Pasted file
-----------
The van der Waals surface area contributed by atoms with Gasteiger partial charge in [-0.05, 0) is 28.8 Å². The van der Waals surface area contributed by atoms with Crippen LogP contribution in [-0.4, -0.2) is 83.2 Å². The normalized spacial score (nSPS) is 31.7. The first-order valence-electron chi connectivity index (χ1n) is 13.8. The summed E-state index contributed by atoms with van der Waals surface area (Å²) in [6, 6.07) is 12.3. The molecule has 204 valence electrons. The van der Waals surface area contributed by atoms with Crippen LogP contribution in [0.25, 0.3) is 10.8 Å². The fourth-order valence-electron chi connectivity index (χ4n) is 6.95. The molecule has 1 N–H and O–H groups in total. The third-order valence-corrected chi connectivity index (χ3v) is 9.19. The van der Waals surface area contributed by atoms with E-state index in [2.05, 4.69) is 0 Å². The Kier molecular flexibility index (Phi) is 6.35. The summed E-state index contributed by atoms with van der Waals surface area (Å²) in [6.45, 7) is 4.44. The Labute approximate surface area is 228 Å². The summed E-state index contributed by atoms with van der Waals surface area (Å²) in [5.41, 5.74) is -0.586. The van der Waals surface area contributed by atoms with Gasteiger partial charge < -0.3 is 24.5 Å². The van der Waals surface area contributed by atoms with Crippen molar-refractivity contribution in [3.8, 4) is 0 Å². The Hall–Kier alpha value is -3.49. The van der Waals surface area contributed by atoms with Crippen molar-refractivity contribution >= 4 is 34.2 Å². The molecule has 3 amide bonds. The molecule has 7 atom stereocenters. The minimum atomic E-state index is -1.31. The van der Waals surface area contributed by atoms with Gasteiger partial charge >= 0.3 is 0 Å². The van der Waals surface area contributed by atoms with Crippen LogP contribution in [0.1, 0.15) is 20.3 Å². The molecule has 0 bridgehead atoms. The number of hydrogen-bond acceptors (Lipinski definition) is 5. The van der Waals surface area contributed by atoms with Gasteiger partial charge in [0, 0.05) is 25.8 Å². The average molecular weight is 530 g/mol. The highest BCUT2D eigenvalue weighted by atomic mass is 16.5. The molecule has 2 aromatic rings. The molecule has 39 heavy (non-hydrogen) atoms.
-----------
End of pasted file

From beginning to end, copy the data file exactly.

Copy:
The van der Waals surface area contributed by atoms with Gasteiger partial charge in [-0.05, 0) is 28.8 Å². The van der Waals surface area contributed by atoms with Crippen LogP contribution in [-0.4, -0.2) is 83.2 Å². The normalized spacial score (nSPS) is 31.7. The first-order valence-electron chi connectivity index (χ1n) is 13.8. The summed E-state index contributed by atoms with van der Waals surface area (Å²) in [6, 6.07) is 12.3. The molecule has 204 valence electrons. The van der Waals surface area contributed by atoms with Crippen LogP contribution in [0.25, 0.3) is 10.8 Å². The fourth-order valence-electron chi connectivity index (χ4n) is 6.95. The molecule has 1 N–H and O–H groups in total. The third-order valence-corrected chi connectivity index (χ3v) is 9.19. The van der Waals surface area contributed by atoms with E-state index in [2.05, 4.69) is 0 Å². The Kier molecular flexibility index (Phi) is 6.35. The summed E-state index contributed by atoms with van der Waals surface area (Å²) in [6.45, 7) is 4.44. The Labute approximate surface area is 228 Å². The summed E-state index contributed by atoms with van der Waals surface area (Å²) in [5.41, 5.74) is -0.586. The van der Waals surface area contributed by atoms with Gasteiger partial charge < -0.3 is 24.5 Å². The van der Waals surface area contributed by atoms with Crippen molar-refractivity contribution in [3.8, 4) is 0 Å². The Hall–Kier alpha value is -3.49. The van der Waals surface area contributed by atoms with Crippen molar-refractivity contribution >= 4 is 34.2 Å². The molecule has 3 amide bonds. The molecule has 7 atom stereocenters. The minimum atomic E-state index is -1.31. The van der Waals surface area contributed by atoms with Gasteiger partial charge >= 0.3 is 0 Å². The van der Waals surface area contributed by atoms with Crippen LogP contribution in [0.1, 0.15) is 20.3 Å². The molecule has 0 bridgehead atoms. The number of hydrogen-bond acceptors (Lipinski definition) is 5. The van der Waals surface area contributed by atoms with Gasteiger partial charge in [0, 0.05) is 25.8 Å². The average molecular weight is 530 g/mol. The highest BCUT2D eigenvalue weighted by atomic mass is 16.5. The molecule has 2 aromatic rings. The molecule has 39 heavy (non-hydrogen) atoms.